17 May 2019, by Joel Chng

And it’s all thanks to my mother-in-law

It’s the month of May. The month where mothers are being celebrated all over the world. But there’s one mum whom I would like to give my special thanks to.

On the third day of Lunar New Year, Ezra was pushed off a balancing beam at his kindergarten playground. This resulted in a fracture just above the elbow joint, called a supracondylar humerus fracture, which I’ve learnt is the most common type of elbow fracture in children.

It was a harrowing experience for Petrina and myself and it broke our hearts to see our 3.5-year-old son in so much pain. As first-time parents, we felt lost and helpless. Thankfully, my in-laws were with us every step of the way – right from the start.

So in this month of May, I would like to express my gratitude and honour my mother-in-law (MIL):

1) For being level-headed.

Because there were no visible injuries, the situation was downplayed – Ezra kept complaining that “my hand very pain” but we thought (hoped?) that the pain would soon go away. Alarm bells rang when Ezra cried in pain after his shower and told us he could not lift up his arm to put on his t-shirt. At lunch, Ezra had no appetite and barely touched his bowl of fishball noodles, one of his favourite foods. My MIL took the initiative to go down to Ezra’s paediatrician (PD) to take a queue number. During the wait at home, she remained calm and did her best to distract Ezra from the pain and comfort him.

When the PD finally saw Ezra, seven hours after the accident, he immediately wrote us a referral letter to the Children’s Emergency (A&E) at KK Women’s and Children’s Hospital (KKH). My wife was in shock at the seriousness of it all and her mind went blank. My MIL, however, heard every word the PD said and started to make arrangements and gave us instructions: for me to bring the relevant documents, and to pack extra clothing and jackets (as it was likely that Ezra would be warded for the procedure), while she went home to pack food for everyone (it was already dinner time and the wait at A&E could take hours).

2) For putting others before herself.

The date was 7 February, one day before my MIL’s 60th birthday. As my wife fretted over the sheer timing of it all, my MIL advised us to cancel the restaurant reservation, adding that her birthday could be celebrated at a later date. We assured her that no matter what happened, we would celebrate her birthday as a family on the actual day.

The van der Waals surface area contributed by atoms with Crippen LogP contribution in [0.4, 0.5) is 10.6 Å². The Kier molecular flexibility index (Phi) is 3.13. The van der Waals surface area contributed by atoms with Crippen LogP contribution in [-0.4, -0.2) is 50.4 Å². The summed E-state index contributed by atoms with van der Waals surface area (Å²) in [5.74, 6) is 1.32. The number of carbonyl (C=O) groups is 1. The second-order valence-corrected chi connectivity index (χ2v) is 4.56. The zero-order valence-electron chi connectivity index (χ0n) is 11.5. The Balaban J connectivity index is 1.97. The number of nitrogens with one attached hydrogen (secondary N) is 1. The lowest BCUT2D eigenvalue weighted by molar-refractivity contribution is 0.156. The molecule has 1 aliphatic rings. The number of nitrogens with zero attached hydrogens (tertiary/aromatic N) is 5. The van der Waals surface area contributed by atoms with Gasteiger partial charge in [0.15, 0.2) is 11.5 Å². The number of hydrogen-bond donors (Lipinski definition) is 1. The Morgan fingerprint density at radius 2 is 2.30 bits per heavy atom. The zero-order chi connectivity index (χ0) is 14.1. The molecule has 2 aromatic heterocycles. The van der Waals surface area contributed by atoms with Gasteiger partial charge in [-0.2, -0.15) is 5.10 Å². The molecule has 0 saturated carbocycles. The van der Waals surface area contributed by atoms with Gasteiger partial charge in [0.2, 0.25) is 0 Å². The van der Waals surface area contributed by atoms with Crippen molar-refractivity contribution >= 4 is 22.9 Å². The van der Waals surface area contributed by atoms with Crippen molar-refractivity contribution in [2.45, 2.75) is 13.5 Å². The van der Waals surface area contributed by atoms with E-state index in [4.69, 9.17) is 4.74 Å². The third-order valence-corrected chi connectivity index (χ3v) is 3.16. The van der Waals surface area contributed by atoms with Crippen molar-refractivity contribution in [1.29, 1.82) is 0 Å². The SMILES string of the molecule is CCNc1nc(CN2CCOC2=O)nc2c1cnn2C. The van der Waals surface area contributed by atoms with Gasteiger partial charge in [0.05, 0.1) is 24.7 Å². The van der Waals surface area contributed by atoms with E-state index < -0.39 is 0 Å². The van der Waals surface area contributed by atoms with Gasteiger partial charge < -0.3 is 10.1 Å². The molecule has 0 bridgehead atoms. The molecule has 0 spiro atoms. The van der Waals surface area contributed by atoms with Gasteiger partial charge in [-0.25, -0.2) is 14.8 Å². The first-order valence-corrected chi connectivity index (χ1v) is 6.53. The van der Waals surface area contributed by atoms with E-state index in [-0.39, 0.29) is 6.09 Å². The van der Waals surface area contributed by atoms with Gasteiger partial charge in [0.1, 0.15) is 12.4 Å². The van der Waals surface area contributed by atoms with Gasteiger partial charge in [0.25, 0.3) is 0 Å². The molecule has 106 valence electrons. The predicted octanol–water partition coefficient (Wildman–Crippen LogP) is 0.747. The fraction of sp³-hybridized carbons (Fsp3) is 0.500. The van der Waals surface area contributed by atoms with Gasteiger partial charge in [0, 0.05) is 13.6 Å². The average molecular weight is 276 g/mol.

3) For being a loving grandmother.

Miraculously, Ezra did not have to undergo sedation to reposition the bone and no surgery was needed either. Instead, Ezra’s arm would be placed in a splint for a week, due to the swelling. Thereafter, KKH would replace the soft cast with a full, fiberglass cast which would be on for a month.

Because of the splint, we realised that Ezra would not be able to wear his usual clothing (it was not possible to wear and remove t-shirts). Early the next morning, my MIL informed us that she had gone to the market to purchase baggy singlets and button-up sleepwear for Ezra. The kids shoulder sling we purchased from KKH was also too big for Ezra, so my MIL went to hunt for a tailor at a few places and finally found one who could alter the length of the shoulder sling.

During Ezra’s medical leave from school and the subsequent month that the cast was on, my MIL cooked meals for Ezra and took great care of him – so much so that my son got used to the cast and became his active self again. She also accompanied us at all of Ezra’s medical appointments.

On 2 May, 12 weeks after Ezra’s accident, we went to KKH for the final X-ray and doctor’s review. To our relief, the doctor declared, “Case closed!”

Hooray! Ezra’s arm has completely healed!

To my mother-in-law, Jessica: Thank you, and we love you.

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